by Paul Fuhr
For me, recovery wasn’t an epic throwing of the switch. No, when I gave up drinking, I didn’t suddenly find myself hurtling down some different track. Sobriety has been a series of slight course corrections and subtle changes in my own personal weather.
Zephyr is a playlist about that shift in the air. Each track is not only about recognizing change but, by the playlist’s end, each song has (hopefully) gradually nudged the listener in a completely different direction from where they started.
“Hey Now” – London Grammar This track has always been as haunting as it’s been compelling—a song about living in the moment yet ever-mindful of the heartache and wreckage behind. It’s the sound of desperately yearning to connect with someone and something.
“Backchannels” – Shearwater I’d like to think that every addict’s brain has the same dark back-chatter as mine does, constantly threatening to undo everything I’ve worked so hard to maintain. This song speaks to that low-level noise that tells you to throw it all away.
“There, There” – Radiohead Included if only because of the lyric “There’s always a siren singing you to shipwreck,” but it’s so much more than that. It reminds me that just because I’m in recovery, it doesn’t mean I’m automatically safe and secure. I have to work for it and be aware that alcoholism is always messing with my compass, tugging at my true north.
“Never Look Away” – Vienna Teng I’ve always been impressed with the way singer-songwriter Teng’s delicate, smoky voice balances out her beautifully complex, Rubik’s Cube/puzzle-box lyrics. This song in particular speaks to my personal recovery in how it moves from wayward-submarine depths to dizzying-height catharsis.
“Coming Down” – Dum Dum Girls Stark, bleak, grounding. This track is the slow plummet of a feather—in this case, I tend to think of it as me first settling into the idea of sobriety.
“My Silver Lining” – First Aid Kit When this melody isn’t burrowed into my brain for days at a time, the lyrics insist that recovery—like life—isn’t full of hard reboots and try-agains. It’s simply about finding the simple beauty of life as it continues to take things away from you. “There’s no starting over, no new beginnings, time races on,” they say, following the jumble of emotions (“Regret, remorse, hold on, oh no I’ve got to go”) that, for me, informed early recovery.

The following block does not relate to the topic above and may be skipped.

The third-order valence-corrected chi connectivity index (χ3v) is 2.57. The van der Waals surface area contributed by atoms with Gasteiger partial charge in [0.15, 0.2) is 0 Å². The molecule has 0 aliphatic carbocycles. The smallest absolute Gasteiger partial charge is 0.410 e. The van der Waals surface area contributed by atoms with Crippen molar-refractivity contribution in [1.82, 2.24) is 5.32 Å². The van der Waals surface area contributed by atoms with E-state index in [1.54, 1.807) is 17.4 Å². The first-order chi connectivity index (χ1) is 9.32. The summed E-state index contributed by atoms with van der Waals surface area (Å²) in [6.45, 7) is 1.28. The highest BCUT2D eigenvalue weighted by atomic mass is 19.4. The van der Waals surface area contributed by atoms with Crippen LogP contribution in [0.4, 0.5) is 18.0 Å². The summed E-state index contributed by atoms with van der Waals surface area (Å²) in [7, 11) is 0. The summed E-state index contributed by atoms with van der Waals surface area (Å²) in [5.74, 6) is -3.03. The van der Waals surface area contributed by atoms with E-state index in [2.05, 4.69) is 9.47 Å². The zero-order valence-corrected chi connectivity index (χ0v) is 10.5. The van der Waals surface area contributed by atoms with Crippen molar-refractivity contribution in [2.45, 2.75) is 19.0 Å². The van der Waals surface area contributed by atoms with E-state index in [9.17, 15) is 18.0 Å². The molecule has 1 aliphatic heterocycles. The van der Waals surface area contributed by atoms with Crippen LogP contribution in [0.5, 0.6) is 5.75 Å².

“Duck and Cover” – Glen Phillips I’ve always had a soft spot for this track, which probably has little to do with recovery but everything to do with escaping the atomic-blast devastation of relationships. Still, when Phillips says “there’s nothing too special about getting hurt but getting over it, that takes the work,” it’s especially important for alcoholics like me who’ve done nothing but actively hurt themselves and everyone around them. It’s almost anthemic to me in how it promises that “everything comes out the way it should in the end”—even if that’s not entirely positive.
“Ordinary Feeling” – Here We Go Magic Less about my sobriety than what I was like in my drinking days (“Half the time I’m lying, pushing, pulling, trying—making good excuses for my laziness”), this beautifully layered track meditates on how I was more plugged into the heightened, exaggerated versions of everything instead of realizing that “all I really need is ordinary feelings.”
“Me Around” (Demo Version) – Michael Penn While this track from singer-songwriter Penn is a darkly humorous, if not deceptively complex song about outlasting one’s welcome in a relationship (something I can identify with having been the main character of this song more than once), I’ve always thought the rough-hewn, almost-finished quality of this demo version somehow adds an extra weight to everything.
“Voice” – Doe Paoro This gorgeous, driving track deliberately boils and churns like a cloudbank, thinning out as sunlight makes its way through—a song that’s reminiscent of how sobriety gradually reached me. And almost as quickly as it began, the song is suddenly over, as if demanding that it be played on endless repeat.
“Chasing Kites” – iamamwhoami A bobbing, dreamy ode to not only all the time I alcoholically threw away “chasing kites,” but the fact that there’s hope on the other side of it all: “A storm is drawing near, come meet me when it’s cleared.”
“At My Most Beautiful” – R.E.M. By the time this track was released, R.E.M.’s sound wasn’t even remotely close to the jangle-folk it’d become known for in the 80s. “At My Most Beautiful” comes from “Up,” the band’s first record following drummer Bill Berry’s departure, which imbues the song with not only melancholy, but a distinct sense that the group was struggling to find its identity—which, not coincidentally, is exactly how I felt in my first days of recovery.